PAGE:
Here is the list:
- Peter Carey’s The long way home (Penguin Random House) (on my TBR, but Lisa has reviewed)
- Felicity Castagna’s No more boats (Giramondo) (Lisa has reviewed)
- Michelle de Kretser’s The life to come (Allen & Unwin)(on my TBR, but Lisa has reviewed)
- Lia Hills’ The crying place (Allen & Unwin) (on my TBR, but Theresa Smith has reviewed)
- Eva Hornung’s The last garden (Text) (Lisa has reviewed)
- Wayne Macauley’s Some tests (Text), (Lisa has reviewed)
- Catherine McKinnon’s Storyland (HarperCollins) (MY review!!)
- Gerald Murnane’s Border districts (Giramondo) (Lisa has reviewed)
- Jane Rawson’s From the wreck (Transit Lounge) (on my TBR Lisa has reviewed)
- Michael Sala’s The restorer (Text) (American-based blogger Guy at His Futile Preoccupations has reviewed)
- Kim Scott’s Taboo (Picador Australia)(on my TBR, but Lisa has reviewed)
Some random observations:
- There are 11 on the longlist, which is interesting in itself – the Miles Franklin judges have, in recent years at least, not constrained themselves to a set number for their longlist. In 2016 and 2017, there were 9 books, and in 2015 there were 10.
- Six of the longlisted books are by women writers. Only one of these, Michelle de Kretser, was also longlisted for the Stella Prize.
- The list, unlike the Stella, is rather short on diversity, though, in addition to representing women well, it does include twice-winning indigenous writer, Kim Scott and Sri Lankan-born Michelle de Kretser.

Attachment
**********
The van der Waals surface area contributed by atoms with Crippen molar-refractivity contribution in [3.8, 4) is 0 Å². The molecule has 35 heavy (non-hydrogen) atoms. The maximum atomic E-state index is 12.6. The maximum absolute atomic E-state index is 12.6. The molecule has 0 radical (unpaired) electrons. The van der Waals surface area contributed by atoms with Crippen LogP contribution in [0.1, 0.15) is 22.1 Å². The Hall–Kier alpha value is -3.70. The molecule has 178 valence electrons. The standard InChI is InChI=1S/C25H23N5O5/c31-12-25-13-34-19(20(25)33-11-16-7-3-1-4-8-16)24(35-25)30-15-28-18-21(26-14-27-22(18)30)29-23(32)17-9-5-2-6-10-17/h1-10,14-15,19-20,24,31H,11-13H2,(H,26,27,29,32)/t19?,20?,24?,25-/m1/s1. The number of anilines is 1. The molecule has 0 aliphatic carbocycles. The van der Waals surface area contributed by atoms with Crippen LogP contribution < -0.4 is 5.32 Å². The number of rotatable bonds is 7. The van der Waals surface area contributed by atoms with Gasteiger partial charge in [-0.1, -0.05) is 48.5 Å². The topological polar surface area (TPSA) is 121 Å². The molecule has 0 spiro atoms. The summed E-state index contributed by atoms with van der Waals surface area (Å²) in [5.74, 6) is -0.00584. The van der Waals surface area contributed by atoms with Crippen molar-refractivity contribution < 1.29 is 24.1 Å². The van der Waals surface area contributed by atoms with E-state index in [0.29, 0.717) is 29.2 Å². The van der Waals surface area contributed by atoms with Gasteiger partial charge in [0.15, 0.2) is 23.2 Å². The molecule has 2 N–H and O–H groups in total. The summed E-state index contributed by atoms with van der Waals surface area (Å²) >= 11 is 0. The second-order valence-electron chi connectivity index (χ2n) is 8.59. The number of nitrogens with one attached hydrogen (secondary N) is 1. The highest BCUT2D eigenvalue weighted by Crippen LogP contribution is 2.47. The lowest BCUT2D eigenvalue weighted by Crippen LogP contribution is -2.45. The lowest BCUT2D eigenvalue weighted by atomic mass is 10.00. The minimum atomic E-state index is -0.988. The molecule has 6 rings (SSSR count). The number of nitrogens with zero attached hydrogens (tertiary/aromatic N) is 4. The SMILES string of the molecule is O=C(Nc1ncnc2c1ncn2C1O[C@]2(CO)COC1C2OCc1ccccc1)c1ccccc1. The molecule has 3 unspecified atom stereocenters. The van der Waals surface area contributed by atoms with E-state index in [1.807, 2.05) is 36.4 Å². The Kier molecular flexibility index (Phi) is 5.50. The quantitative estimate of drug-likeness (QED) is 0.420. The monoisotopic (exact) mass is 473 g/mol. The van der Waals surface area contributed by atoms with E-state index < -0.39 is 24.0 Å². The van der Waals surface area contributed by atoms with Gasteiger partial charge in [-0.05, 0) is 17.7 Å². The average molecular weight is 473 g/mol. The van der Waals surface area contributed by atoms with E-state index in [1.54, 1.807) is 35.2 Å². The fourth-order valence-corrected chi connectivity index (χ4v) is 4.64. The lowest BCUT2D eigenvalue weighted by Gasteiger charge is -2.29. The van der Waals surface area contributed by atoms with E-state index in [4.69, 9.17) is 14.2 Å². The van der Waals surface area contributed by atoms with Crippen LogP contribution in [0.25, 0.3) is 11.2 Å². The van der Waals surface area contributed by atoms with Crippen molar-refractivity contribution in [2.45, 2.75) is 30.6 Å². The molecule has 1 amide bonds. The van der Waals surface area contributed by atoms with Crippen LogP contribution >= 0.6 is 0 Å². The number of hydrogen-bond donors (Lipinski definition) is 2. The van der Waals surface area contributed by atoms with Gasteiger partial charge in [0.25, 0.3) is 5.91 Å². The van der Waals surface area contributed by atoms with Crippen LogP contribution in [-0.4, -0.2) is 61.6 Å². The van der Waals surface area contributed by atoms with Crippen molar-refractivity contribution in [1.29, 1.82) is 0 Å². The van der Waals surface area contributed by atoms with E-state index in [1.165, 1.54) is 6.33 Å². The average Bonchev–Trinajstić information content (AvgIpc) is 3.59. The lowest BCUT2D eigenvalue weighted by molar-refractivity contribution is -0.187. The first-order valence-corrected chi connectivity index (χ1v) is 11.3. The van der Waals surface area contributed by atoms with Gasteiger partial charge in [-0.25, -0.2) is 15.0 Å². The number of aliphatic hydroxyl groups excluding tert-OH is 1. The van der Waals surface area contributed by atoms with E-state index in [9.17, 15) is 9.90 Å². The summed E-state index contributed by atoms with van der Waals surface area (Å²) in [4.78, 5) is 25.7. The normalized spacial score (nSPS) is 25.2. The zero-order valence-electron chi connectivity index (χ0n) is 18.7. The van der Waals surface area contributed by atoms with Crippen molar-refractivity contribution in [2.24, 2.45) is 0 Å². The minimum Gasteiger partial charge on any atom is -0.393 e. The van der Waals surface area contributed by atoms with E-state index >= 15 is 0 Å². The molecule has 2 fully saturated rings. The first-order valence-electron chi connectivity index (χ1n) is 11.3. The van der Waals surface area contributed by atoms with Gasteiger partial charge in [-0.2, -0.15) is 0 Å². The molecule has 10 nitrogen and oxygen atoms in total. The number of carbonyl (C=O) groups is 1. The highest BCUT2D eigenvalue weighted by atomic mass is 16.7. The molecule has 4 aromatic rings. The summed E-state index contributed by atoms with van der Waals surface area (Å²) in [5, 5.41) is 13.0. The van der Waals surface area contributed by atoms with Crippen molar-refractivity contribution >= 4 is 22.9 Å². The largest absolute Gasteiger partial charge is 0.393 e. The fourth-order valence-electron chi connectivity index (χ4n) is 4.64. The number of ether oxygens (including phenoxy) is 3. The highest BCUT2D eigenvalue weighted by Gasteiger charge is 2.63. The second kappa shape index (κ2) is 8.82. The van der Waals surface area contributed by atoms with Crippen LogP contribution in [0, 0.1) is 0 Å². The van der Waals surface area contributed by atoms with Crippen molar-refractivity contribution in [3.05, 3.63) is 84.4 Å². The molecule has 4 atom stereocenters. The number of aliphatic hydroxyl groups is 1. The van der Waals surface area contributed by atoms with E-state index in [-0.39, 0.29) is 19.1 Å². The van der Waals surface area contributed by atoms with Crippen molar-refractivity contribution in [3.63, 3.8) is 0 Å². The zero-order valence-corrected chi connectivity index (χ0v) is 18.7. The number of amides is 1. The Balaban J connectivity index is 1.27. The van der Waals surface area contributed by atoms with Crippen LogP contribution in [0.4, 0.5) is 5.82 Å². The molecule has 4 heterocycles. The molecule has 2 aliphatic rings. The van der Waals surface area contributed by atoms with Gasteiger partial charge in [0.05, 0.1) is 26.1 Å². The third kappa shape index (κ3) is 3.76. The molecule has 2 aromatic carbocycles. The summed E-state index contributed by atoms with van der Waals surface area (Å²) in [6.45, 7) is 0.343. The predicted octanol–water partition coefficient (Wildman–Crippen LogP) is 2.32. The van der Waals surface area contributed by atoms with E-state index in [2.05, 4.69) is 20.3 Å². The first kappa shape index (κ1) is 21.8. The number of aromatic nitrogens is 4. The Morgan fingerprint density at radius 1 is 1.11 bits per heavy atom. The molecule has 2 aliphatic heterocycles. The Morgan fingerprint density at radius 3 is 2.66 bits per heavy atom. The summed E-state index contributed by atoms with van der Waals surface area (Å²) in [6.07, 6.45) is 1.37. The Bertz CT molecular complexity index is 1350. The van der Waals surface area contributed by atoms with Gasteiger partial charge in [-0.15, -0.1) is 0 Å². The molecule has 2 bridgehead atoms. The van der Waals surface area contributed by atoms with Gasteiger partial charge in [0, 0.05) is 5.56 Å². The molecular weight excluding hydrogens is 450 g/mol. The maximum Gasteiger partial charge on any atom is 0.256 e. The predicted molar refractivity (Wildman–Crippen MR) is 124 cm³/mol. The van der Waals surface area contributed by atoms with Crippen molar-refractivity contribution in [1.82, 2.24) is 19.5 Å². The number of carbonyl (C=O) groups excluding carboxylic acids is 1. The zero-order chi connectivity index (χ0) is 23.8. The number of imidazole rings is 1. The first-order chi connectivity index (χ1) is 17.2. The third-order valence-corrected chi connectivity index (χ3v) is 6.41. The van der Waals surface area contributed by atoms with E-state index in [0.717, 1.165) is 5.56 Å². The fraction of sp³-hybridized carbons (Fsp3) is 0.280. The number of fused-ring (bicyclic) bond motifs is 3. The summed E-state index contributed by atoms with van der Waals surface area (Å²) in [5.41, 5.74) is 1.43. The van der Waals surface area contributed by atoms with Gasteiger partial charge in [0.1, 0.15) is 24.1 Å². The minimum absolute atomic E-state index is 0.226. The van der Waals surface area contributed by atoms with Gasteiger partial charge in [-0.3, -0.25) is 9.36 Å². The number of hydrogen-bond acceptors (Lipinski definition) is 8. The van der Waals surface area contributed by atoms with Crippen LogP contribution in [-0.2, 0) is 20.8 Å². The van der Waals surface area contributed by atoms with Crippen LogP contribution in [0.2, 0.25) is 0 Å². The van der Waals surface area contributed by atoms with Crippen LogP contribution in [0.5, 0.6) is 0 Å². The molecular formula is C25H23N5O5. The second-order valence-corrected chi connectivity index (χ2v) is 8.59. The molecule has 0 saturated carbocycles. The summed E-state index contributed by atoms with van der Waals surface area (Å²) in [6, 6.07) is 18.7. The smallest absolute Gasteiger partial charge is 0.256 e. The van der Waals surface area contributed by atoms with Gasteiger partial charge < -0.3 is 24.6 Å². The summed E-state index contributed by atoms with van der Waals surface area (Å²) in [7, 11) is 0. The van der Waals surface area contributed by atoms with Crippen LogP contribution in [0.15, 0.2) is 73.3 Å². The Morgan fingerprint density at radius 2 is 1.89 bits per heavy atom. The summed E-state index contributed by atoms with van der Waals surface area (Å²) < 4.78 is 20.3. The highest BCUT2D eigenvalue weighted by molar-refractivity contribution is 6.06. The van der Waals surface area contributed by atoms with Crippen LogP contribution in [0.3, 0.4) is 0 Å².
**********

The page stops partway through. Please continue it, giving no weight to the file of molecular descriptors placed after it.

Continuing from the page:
- This is the first time that Gerald Murnane – frequently tipped as Australia’s next Nobel Laureate in Literature – has been listed for the award. About time.
- Peter Carey has won three times. If he wins this year, he will equal Tim Winton and Thea Astley who have both won four.
- I have several on my TBR, and others I would like to be there, but have only read one, Catherine McKinnon’s Storyland which, I was starting to think, was not going to be listed for any awards, despite its fascinating structure and all-round good story.
- I’m a little surprised not to see Claire G. Coleman’s Terra nullius nor Sofie Laguna’s The choke on the list.
- The ABC notes in its announcement that it’s “a list that’s light on outliers, all writers have been shortlisted for, or won, at least one major literary award.”
- Oh, and not surprisingly, Lisa has reviewed a lot of them!!
The judges for this year are: Richard Neville (State Library of NSW), Murray Waldren (journalist and columnist for The Australian), Dr Melinda Harvey (book critic), Lindy Jones (bookseller), and Susan Sheridan (Emeritus Professor in Humanities, Flinders University).
The shortlist will be announced in Canberra on 17 June, and the winner in Melbourne on 26 August.
What do you think?